Southern Nuclear plays part in school’s efforts to make face shields for health care workers
A 3D printer purchased by an elementary school with funds from Southern Nuclear is not only benefiting students – it’s being used in the fight against coronavirus (COVID-19).
Staff at Bryan Elementary in Morris, Alabama, outside Birmingham, bought the printer last summer with a $2,000 donation requested by Carin England, a legal specialist in Southern Nuclear’s General Counsel office. England’s daughter attends the school, which was starting a STEAM – science, technology, engineering, art and mathematics – program.
According to Christy Hamilton, the school’s principal, “Using the 3D printer and Tinkercad software has given the students opportunities to utilize many skills, especially math skills, in a fun and engaging way.”
For example, Chad Kennedy, the STEAM teacher, used Tinkercad with fourth and fifth grade students to design 3D Christmas ornaments. Then the students used the 3D printer to print the ornaments to hang on their Christmas trees at home.
However, once the pandemic began and school closed, Hamilton and Kennedy came up with a new use for the printer.
“A parent sent me an article that had been posted by someone in the Huntsville area on how to use a 3D printer to put together face shields for health care workers,” Hamilton says. “I sent the article to Mr. Kennedy, and we decided to try to make some.”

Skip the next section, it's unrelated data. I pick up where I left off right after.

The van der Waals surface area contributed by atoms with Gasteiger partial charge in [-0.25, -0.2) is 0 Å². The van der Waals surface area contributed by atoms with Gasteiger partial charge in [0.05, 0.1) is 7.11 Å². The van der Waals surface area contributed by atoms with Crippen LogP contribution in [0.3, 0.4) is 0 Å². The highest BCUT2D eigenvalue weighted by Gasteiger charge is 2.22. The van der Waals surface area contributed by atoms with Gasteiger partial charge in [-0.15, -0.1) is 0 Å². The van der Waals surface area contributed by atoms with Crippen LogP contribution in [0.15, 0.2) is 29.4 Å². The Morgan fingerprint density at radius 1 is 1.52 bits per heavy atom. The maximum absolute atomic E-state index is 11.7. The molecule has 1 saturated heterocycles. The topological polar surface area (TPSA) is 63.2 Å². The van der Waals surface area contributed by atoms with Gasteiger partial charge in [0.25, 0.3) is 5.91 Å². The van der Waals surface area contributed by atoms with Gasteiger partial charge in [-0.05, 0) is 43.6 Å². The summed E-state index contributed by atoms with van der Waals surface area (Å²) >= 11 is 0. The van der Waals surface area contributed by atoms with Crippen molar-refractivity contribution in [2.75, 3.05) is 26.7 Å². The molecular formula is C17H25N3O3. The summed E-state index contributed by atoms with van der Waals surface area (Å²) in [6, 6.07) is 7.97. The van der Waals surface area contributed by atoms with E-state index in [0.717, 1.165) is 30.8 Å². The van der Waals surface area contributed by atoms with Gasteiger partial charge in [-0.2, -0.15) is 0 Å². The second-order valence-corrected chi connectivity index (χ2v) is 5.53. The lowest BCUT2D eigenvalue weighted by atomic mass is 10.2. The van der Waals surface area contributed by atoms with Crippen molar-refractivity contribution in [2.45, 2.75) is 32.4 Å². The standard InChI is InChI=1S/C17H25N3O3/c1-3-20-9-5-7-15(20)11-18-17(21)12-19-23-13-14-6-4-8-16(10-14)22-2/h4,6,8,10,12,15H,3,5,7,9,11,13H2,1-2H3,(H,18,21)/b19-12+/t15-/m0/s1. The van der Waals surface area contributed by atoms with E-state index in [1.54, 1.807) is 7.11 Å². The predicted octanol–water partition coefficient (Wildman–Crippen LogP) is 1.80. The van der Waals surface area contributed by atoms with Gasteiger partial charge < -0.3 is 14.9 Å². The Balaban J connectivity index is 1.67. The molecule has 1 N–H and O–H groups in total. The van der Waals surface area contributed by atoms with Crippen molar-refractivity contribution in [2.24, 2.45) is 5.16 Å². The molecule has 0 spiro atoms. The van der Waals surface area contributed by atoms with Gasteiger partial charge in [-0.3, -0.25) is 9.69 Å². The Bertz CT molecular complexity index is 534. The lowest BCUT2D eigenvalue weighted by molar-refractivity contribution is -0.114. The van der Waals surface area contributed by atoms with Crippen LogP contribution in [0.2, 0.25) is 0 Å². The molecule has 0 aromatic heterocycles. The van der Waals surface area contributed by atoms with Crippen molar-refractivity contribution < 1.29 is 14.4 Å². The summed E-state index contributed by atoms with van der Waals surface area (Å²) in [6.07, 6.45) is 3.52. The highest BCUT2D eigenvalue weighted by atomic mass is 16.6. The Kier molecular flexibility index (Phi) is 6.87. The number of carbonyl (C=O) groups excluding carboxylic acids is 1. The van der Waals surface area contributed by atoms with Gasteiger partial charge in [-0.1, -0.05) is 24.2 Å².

“The article contained the printing file, and I just used a CAD (computer-aided design) program to tweak it,” Kennedy says. “The cost per part isn’t expensive, but it takes about three hours and 15 minutes to print one.”
After Kennedy prints the plastic frame, Hamilton adds the shield, with someone else attaching the straps that keep the shield in place on the wearer’s face.
The first 15 face shields went to St. Vincent's East emergency room staff. “We’ve received requests from nurses whose kids go to Bryan,” says Kennedy. “They want shields for themselves and each of their coworkers. We’ve made 50-60 shields and also provided them to UAB and Children's hospitals. There’s a bigger need than we can meet.”
Even so, “We are very excited that we are able to play a small part in helping area health care workers,” Hamilton says. “We can't thank Southern Nuclear enough for funding our printer. We hope to continue to giving back to our community using the 3D printer.”
England is excited as well. “Southern Nuclear is helping our communities with these charitable funds,” she says, “and those that receive the donations turn around and use them to do good deeds.”